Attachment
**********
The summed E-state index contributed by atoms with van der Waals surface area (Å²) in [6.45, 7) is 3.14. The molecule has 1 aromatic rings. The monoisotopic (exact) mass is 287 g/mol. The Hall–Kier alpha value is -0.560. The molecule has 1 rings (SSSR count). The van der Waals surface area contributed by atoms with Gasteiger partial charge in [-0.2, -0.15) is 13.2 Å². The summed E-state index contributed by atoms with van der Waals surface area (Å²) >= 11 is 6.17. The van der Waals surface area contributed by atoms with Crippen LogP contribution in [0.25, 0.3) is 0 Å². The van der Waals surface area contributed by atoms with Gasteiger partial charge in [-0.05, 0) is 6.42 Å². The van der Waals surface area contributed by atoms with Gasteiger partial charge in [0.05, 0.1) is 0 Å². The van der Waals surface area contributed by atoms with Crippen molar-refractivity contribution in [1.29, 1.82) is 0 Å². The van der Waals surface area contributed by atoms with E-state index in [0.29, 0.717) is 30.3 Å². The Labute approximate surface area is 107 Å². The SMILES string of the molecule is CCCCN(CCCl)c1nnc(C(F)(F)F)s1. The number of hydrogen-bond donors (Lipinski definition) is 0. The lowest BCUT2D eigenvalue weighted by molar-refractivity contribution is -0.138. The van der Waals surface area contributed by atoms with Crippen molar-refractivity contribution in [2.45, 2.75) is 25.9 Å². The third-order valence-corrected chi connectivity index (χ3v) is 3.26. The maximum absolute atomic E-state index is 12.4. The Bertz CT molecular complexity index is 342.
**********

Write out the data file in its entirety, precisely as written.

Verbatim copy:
The summed E-state index contributed by atoms with van der Waals surface area (Å²) in [6.45, 7) is 3.14. The molecule has 1 aromatic rings. The monoisotopic (exact) mass is 287 g/mol. The Hall–Kier alpha value is -0.560. The molecule has 1 rings (SSSR count). The van der Waals surface area contributed by atoms with Gasteiger partial charge in [-0.2, -0.15) is 13.2 Å². The summed E-state index contributed by atoms with van der Waals surface area (Å²) >= 11 is 6.17. The van der Waals surface area contributed by atoms with Crippen LogP contribution in [0.25, 0.3) is 0 Å². The van der Waals surface area contributed by atoms with Gasteiger partial charge in [-0.05, 0) is 6.42 Å². The van der Waals surface area contributed by atoms with Gasteiger partial charge in [0.05, 0.1) is 0 Å². The van der Waals surface area contributed by atoms with Crippen molar-refractivity contribution in [1.29, 1.82) is 0 Å². The van der Waals surface area contributed by atoms with E-state index in [0.29, 0.717) is 30.3 Å². The Labute approximate surface area is 107 Å². The SMILES string of the molecule is CCCCN(CCCl)c1nnc(C(F)(F)F)s1. The number of hydrogen-bond donors (Lipinski definition) is 0. The lowest BCUT2D eigenvalue weighted by molar-refractivity contribution is -0.138. The van der Waals surface area contributed by atoms with Crippen molar-refractivity contribution in [2.45, 2.75) is 25.9 Å². The third-order valence-corrected chi connectivity index (χ3v) is 3.26. The maximum absolute atomic E-state index is 12.4. The Bertz CT molecular complexity index is 342.